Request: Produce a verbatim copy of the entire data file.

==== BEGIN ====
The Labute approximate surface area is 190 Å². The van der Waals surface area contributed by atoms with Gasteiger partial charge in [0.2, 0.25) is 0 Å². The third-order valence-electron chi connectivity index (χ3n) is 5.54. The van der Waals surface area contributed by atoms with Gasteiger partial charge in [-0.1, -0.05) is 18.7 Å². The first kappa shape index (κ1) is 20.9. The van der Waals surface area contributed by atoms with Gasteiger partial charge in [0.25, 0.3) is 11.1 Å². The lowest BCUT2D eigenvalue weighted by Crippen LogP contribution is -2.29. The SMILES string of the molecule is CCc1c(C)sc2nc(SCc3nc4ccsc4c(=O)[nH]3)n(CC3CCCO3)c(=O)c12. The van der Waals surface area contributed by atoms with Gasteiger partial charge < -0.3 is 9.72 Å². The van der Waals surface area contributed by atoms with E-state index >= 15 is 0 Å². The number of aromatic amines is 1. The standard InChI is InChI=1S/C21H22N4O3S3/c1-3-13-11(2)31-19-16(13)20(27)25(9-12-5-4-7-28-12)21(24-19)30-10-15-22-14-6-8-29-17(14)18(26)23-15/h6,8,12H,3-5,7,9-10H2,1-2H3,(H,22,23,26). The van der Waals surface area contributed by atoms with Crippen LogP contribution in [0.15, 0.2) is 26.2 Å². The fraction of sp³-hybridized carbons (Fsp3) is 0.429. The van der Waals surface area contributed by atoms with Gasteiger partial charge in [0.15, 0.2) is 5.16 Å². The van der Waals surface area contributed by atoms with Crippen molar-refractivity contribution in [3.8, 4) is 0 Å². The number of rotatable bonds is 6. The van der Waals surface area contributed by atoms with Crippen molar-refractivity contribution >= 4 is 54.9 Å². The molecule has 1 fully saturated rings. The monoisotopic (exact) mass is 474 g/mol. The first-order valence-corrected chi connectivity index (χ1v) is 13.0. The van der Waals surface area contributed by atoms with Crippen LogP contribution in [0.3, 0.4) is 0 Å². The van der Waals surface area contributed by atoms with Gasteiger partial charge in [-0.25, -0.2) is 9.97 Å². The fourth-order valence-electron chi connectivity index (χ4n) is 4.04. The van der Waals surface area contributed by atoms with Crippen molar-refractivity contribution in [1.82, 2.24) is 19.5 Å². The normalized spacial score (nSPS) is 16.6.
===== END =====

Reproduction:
The Labute approximate surface area is 190 Å². The van der Waals surface area contributed by atoms with Gasteiger partial charge in [0.2, 0.25) is 0 Å². The third-order valence-electron chi connectivity index (χ3n) is 5.54. The van der Waals surface area contributed by atoms with Gasteiger partial charge in [-0.1, -0.05) is 18.7 Å². The first kappa shape index (κ1) is 20.9. The van der Waals surface area contributed by atoms with Gasteiger partial charge in [0.25, 0.3) is 11.1 Å². The lowest BCUT2D eigenvalue weighted by Crippen LogP contribution is -2.29. The SMILES string of the molecule is CCc1c(C)sc2nc(SCc3nc4ccsc4c(=O)[nH]3)n(CC3CCCO3)c(=O)c12. The van der Waals surface area contributed by atoms with Gasteiger partial charge < -0.3 is 9.72 Å². The van der Waals surface area contributed by atoms with E-state index >= 15 is 0 Å². The number of aromatic amines is 1. The standard InChI is InChI=1S/C21H22N4O3S3/c1-3-13-11(2)31-19-16(13)20(27)25(9-12-5-4-7-28-12)21(24-19)30-10-15-22-14-6-8-29-17(14)18(26)23-15/h6,8,12H,3-5,7,9-10H2,1-2H3,(H,22,23,26). The van der Waals surface area contributed by atoms with Crippen LogP contribution in [0.15, 0.2) is 26.2 Å². The fraction of sp³-hybridized carbons (Fsp3) is 0.429. The van der Waals surface area contributed by atoms with Gasteiger partial charge in [0.15, 0.2) is 5.16 Å². The van der Waals surface area contributed by atoms with Crippen molar-refractivity contribution in [3.8, 4) is 0 Å². The number of rotatable bonds is 6. The van der Waals surface area contributed by atoms with Crippen molar-refractivity contribution >= 4 is 54.9 Å². The molecule has 1 fully saturated rings. The monoisotopic (exact) mass is 474 g/mol. The first-order valence-corrected chi connectivity index (χ1v) is 13.0. The van der Waals surface area contributed by atoms with Crippen LogP contribution in [0.3, 0.4) is 0 Å². The van der Waals surface area contributed by atoms with Gasteiger partial charge in [-0.25, -0.2) is 9.97 Å². The fourth-order valence-electron chi connectivity index (χ4n) is 4.04. The van der Waals surface area contributed by atoms with Crippen molar-refractivity contribution in [1.82, 2.24) is 19.5 Å². The normalized spacial score (nSPS) is 16.6.